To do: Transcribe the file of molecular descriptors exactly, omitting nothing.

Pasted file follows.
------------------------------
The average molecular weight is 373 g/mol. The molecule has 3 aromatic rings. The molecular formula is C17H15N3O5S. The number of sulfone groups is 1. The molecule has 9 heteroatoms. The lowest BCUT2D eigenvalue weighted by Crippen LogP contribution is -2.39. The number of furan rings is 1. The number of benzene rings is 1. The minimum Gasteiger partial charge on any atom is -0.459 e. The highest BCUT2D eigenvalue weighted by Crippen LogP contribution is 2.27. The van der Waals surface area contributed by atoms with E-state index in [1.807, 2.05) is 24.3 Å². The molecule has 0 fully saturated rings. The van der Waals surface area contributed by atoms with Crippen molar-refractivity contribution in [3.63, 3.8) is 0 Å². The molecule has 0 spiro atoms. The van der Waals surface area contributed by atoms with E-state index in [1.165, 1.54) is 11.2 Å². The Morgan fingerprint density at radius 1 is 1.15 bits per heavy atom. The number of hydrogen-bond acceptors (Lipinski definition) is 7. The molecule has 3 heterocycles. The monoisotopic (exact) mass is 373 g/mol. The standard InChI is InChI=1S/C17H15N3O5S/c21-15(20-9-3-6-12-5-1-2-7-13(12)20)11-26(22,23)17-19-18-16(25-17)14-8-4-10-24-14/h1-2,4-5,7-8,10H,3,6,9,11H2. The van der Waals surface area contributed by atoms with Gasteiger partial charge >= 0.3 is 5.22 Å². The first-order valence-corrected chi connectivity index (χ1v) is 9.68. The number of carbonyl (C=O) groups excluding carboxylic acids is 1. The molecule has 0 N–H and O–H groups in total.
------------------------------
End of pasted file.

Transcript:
The average molecular weight is 373 g/mol. The molecule has 3 aromatic rings. The molecular formula is C17H15N3O5S. The number of sulfone groups is 1. The molecule has 9 heteroatoms. The lowest BCUT2D eigenvalue weighted by Crippen LogP contribution is -2.39. The number of furan rings is 1. The number of benzene rings is 1. The minimum Gasteiger partial charge on any atom is -0.459 e. The highest BCUT2D eigenvalue weighted by Crippen LogP contribution is 2.27. The van der Waals surface area contributed by atoms with E-state index in [1.807, 2.05) is 24.3 Å². The molecule has 0 fully saturated rings. The van der Waals surface area contributed by atoms with Crippen molar-refractivity contribution in [3.63, 3.8) is 0 Å². The molecule has 0 spiro atoms. The van der Waals surface area contributed by atoms with E-state index in [1.165, 1.54) is 11.2 Å². The Morgan fingerprint density at radius 1 is 1.15 bits per heavy atom. The number of hydrogen-bond acceptors (Lipinski definition) is 7. The molecule has 3 heterocycles. The monoisotopic (exact) mass is 373 g/mol. The standard InChI is InChI=1S/C17H15N3O5S/c21-15(20-9-3-6-12-5-1-2-7-13(12)20)11-26(22,23)17-19-18-16(25-17)14-8-4-10-24-14/h1-2,4-5,7-8,10H,3,6,9,11H2. The van der Waals surface area contributed by atoms with Gasteiger partial charge >= 0.3 is 5.22 Å². The first-order valence-corrected chi connectivity index (χ1v) is 9.68. The number of carbonyl (C=O) groups excluding carboxylic acids is 1. The molecule has 0 N–H and O–H groups in total.